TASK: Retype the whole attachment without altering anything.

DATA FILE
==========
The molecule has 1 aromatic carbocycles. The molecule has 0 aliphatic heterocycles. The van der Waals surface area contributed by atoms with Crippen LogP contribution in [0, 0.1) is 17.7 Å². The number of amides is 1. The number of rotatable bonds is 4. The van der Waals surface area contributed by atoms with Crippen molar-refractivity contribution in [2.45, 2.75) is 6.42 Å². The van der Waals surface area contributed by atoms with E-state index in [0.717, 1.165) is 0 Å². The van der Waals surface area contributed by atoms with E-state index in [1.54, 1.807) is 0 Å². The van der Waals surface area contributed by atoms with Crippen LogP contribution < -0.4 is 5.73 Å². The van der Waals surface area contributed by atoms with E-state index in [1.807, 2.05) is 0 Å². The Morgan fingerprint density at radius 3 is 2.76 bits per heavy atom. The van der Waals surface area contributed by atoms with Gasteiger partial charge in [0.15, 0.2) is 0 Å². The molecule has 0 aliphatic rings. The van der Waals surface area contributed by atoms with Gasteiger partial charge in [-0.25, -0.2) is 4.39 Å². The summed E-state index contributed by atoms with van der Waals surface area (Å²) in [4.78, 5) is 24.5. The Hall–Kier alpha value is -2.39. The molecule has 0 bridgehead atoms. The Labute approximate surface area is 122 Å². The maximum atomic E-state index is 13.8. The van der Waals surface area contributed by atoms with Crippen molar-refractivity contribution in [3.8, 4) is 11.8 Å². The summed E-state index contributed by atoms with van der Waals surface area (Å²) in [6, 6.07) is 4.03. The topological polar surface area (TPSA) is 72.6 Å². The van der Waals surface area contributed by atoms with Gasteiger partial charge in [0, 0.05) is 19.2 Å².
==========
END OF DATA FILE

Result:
The molecule has 1 aromatic carbocycles. The molecule has 0 aliphatic heterocycles. The van der Waals surface area contributed by atoms with Crippen LogP contribution in [0, 0.1) is 17.7 Å². The number of amides is 1. The number of rotatable bonds is 4. The van der Waals surface area contributed by atoms with Crippen molar-refractivity contribution in [2.45, 2.75) is 6.42 Å². The van der Waals surface area contributed by atoms with E-state index in [0.717, 1.165) is 0 Å². The van der Waals surface area contributed by atoms with E-state index in [1.54, 1.807) is 0 Å². The van der Waals surface area contributed by atoms with Crippen LogP contribution < -0.4 is 5.73 Å². The van der Waals surface area contributed by atoms with E-state index in [1.807, 2.05) is 0 Å². The Morgan fingerprint density at radius 3 is 2.76 bits per heavy atom. The van der Waals surface area contributed by atoms with Gasteiger partial charge in [0.15, 0.2) is 0 Å². The molecule has 0 aliphatic rings. The van der Waals surface area contributed by atoms with Gasteiger partial charge in [-0.25, -0.2) is 4.39 Å². The summed E-state index contributed by atoms with van der Waals surface area (Å²) in [4.78, 5) is 24.5. The Hall–Kier alpha value is -2.39. The molecule has 0 bridgehead atoms. The Labute approximate surface area is 122 Å². The maximum atomic E-state index is 13.8. The van der Waals surface area contributed by atoms with Crippen molar-refractivity contribution in [3.8, 4) is 11.8 Å². The summed E-state index contributed by atoms with van der Waals surface area (Å²) in [6, 6.07) is 4.03. The topological polar surface area (TPSA) is 72.6 Å². The van der Waals surface area contributed by atoms with Gasteiger partial charge in [0, 0.05) is 19.2 Å².